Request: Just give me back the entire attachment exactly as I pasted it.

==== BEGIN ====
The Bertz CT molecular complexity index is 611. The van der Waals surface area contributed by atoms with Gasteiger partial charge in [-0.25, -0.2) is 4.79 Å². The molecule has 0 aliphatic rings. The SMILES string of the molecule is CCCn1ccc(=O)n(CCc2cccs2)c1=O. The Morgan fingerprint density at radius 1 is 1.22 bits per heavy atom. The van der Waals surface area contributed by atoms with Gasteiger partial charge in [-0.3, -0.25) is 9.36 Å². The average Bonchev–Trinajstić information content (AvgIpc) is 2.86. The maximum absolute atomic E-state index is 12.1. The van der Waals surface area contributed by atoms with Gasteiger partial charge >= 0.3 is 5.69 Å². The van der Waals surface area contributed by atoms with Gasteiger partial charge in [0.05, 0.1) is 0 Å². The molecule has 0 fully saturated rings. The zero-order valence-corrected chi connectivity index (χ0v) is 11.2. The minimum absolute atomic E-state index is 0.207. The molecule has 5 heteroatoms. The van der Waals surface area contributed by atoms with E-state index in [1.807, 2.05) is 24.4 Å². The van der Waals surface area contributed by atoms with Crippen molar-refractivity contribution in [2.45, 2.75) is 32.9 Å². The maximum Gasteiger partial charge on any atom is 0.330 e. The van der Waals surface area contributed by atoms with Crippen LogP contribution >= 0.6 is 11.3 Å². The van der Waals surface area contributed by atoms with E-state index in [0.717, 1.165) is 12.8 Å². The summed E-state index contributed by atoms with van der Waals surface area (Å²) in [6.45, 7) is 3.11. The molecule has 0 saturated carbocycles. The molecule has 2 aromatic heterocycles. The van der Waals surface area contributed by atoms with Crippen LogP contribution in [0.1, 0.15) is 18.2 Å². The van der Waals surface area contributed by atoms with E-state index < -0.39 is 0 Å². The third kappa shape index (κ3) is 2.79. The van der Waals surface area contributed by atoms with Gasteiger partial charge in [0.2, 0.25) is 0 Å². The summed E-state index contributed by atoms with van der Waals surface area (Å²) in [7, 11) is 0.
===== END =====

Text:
The Bertz CT molecular complexity index is 611. The van der Waals surface area contributed by atoms with Gasteiger partial charge in [-0.25, -0.2) is 4.79 Å². The molecule has 0 aliphatic rings. The SMILES string of the molecule is CCCn1ccc(=O)n(CCc2cccs2)c1=O. The Morgan fingerprint density at radius 1 is 1.22 bits per heavy atom. The van der Waals surface area contributed by atoms with Gasteiger partial charge in [-0.3, -0.25) is 9.36 Å². The average Bonchev–Trinajstić information content (AvgIpc) is 2.86. The maximum absolute atomic E-state index is 12.1. The van der Waals surface area contributed by atoms with Gasteiger partial charge >= 0.3 is 5.69 Å². The van der Waals surface area contributed by atoms with Gasteiger partial charge in [0.05, 0.1) is 0 Å². The molecule has 0 fully saturated rings. The zero-order valence-corrected chi connectivity index (χ0v) is 11.2. The minimum absolute atomic E-state index is 0.207. The molecule has 5 heteroatoms. The van der Waals surface area contributed by atoms with E-state index in [1.807, 2.05) is 24.4 Å². The van der Waals surface area contributed by atoms with Crippen molar-refractivity contribution in [2.45, 2.75) is 32.9 Å². The maximum Gasteiger partial charge on any atom is 0.330 e. The van der Waals surface area contributed by atoms with Crippen LogP contribution >= 0.6 is 11.3 Å². The van der Waals surface area contributed by atoms with E-state index in [0.717, 1.165) is 12.8 Å². The summed E-state index contributed by atoms with van der Waals surface area (Å²) in [6.45, 7) is 3.11. The molecule has 0 saturated carbocycles. The molecule has 2 aromatic heterocycles. The van der Waals surface area contributed by atoms with Crippen LogP contribution in [0.1, 0.15) is 18.2 Å². The van der Waals surface area contributed by atoms with E-state index < -0.39 is 0 Å². The third kappa shape index (κ3) is 2.79. The van der Waals surface area contributed by atoms with Gasteiger partial charge in [0.2, 0.25) is 0 Å². The summed E-state index contributed by atoms with van der Waals surface area (Å²) in [7, 11) is 0.